Mobility in the city The Rediscovery of the Bicycle
Be it a Fixie, a Recumbent or a Dutch Bike – the bicycle in Germany is enjoying a renaissance. What used to be the pariah of the fully motorised post-war era is now slowly developing again into the means of transport that it once was – and there are good reasons for this.
There has been a lot of water under the bridge since the days when the prudently helmeted Rudolf Scharping used to propagate the image of the cyclist in Germany. He was the former Federal Minister of Defence, candidate for the Chancellorship and later President of the German Cycling Federation. Back in the 1990s, with his provincial staidness, he embodied the prevailing image of the cyclist as a weekend tourist and a father on a day out with his family – somewhat boring and not particularly attractive.
Now however the bicycle has taken on a new lease of life. Young urbanites spend a lot of money on customised bicycles, trusty old bone-shakers are nurtured and cared for like vintage cars and a cavalcade of thousands of cyclists paralyse the inner city at critical-mass demonstrations in Hamburg, Cologne and Frankfurt. This is their way of showing that they are an element of road traffic that has to be taken seriously and one that politics should react to. After all, the number of people who ride a bike as their main means of transport is growing, above all in the urban environment. According to the Federal Statistical Office 30 per cent of all households in German cities with a population of more than 500,000 use only the bicycle as a means of transport – they do not have a car or a motor bike. In 2003 the share was only 22 per cent. The bicycle seems once again to be slowly regaining its position as a means of transport for the masses – the position it held at the beginning of the 19th century.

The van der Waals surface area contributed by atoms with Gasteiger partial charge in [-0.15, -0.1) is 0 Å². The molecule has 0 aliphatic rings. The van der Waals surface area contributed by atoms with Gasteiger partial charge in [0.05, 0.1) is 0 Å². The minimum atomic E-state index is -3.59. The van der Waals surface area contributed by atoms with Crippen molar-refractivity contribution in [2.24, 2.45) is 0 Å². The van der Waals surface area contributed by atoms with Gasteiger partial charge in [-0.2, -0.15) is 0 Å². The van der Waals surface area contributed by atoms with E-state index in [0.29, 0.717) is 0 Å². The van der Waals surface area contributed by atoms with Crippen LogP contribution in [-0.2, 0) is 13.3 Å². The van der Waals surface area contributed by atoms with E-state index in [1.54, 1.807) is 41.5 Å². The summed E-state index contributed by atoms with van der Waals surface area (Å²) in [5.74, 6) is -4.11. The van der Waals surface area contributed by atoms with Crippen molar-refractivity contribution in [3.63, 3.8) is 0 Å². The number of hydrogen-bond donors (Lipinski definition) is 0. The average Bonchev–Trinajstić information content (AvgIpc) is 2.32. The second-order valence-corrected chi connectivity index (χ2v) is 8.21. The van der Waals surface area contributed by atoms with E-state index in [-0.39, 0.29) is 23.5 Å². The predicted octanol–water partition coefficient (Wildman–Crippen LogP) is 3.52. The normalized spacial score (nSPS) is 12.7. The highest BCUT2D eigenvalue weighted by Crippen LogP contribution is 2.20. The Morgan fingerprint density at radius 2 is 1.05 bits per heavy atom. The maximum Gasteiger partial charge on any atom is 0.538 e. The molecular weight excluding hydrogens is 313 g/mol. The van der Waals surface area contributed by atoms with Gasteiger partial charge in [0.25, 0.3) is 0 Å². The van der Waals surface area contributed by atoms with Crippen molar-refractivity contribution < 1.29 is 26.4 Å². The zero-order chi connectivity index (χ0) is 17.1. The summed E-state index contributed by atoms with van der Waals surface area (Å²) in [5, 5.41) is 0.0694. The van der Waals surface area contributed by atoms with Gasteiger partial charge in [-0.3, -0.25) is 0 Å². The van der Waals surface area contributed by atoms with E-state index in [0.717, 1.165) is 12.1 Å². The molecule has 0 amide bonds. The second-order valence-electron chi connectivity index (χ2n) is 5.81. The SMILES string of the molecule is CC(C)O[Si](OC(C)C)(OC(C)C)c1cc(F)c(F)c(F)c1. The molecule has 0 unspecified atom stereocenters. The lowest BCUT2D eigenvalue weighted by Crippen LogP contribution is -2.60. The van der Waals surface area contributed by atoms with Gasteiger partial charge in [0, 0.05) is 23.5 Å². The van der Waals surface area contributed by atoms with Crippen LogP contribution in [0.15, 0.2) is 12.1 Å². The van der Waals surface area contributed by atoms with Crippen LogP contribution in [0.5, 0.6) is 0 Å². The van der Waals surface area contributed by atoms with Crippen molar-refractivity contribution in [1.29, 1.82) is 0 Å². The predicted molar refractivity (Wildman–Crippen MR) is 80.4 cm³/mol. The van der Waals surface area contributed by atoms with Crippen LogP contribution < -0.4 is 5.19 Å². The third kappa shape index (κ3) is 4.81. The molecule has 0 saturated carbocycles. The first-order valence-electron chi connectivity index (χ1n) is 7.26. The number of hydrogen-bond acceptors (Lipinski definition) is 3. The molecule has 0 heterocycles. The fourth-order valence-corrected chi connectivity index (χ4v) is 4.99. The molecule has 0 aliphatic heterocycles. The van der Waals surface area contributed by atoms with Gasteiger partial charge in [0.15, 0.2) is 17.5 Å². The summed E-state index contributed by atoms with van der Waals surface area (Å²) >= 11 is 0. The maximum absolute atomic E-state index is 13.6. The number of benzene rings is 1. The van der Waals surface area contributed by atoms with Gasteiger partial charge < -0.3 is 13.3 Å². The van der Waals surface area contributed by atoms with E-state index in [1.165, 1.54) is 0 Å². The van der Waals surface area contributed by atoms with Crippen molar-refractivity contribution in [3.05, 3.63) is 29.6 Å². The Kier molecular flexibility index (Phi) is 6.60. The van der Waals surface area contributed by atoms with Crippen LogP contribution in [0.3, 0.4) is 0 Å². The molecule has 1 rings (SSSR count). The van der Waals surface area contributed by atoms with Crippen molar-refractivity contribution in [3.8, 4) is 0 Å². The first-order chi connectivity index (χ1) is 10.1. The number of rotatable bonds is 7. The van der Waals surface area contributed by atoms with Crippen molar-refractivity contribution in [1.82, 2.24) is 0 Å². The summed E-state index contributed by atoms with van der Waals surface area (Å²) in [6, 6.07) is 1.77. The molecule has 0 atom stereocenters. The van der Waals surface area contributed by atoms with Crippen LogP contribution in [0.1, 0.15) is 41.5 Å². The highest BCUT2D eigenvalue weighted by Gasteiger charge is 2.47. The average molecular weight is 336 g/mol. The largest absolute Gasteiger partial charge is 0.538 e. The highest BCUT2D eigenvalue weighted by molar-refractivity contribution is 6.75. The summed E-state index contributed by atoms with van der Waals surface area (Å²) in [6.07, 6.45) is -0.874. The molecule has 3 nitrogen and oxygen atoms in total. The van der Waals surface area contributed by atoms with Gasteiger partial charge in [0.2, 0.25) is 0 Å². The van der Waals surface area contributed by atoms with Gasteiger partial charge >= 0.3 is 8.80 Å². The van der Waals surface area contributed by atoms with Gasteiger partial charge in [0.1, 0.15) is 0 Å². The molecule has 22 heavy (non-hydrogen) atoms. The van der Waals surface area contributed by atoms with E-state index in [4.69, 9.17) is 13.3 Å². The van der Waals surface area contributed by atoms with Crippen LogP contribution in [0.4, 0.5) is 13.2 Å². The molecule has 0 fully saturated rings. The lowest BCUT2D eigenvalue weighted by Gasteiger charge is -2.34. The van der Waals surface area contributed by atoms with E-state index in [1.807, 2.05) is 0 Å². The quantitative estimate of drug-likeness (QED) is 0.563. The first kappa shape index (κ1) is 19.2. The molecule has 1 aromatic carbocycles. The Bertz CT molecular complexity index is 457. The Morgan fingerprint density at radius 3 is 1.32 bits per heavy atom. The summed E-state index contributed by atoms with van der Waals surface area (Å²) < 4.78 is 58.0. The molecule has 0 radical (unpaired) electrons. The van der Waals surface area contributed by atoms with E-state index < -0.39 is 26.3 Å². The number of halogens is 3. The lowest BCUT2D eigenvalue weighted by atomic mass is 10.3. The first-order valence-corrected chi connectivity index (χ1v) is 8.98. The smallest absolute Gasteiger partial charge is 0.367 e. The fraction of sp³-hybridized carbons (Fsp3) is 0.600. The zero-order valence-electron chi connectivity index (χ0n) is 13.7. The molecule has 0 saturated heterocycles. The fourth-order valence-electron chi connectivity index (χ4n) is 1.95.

Positive impact on the peopleThe fact that the bicycle has become the transport means of choice for distances within the city of up to five kilometres has even been “admitted” by the German Automobile Association (ADAC), says Mario Bäumer, the curator of the Das Fahrrad. Kultur, Technik, Mobilität exhibition (The Bicycle. Culture, Technology, Mobility), which is being held at Hamburg’s Museum der Arbeit (Labour Museum) and will be on until 1st March 2015. The exhibition traces the technological history of the bicycle and how it has affected and influenced our transport area.Bäumer went on to say that today people are much more aware of how they should deal with their environment and have realised that the car and its infrastructure have had a negative effect on our habitat. The bicycle on the other hand was perceived as being ideally matched to the urban landscape. This is why the cyclist today was considered to be “modern” and “environmentally aware”. Bäumer also said that although the phenomenon was a temporary zeitgeist trend, a long-term turnabout could well be achieved by improving our traffic infrastructure. In Munich over the last few years the number of cyclists has risen from 11 per cent to 18 per cent. On the one hand this can be ascribed to more intense marketing, on the other cycling “autobahns” have been built that enable commuters to get to work quickly on their bicycles. In other cities like Berlin, Bremen and Oldenburg similar measures have been introduced that have also led to a substantial increase in the number of cyclists.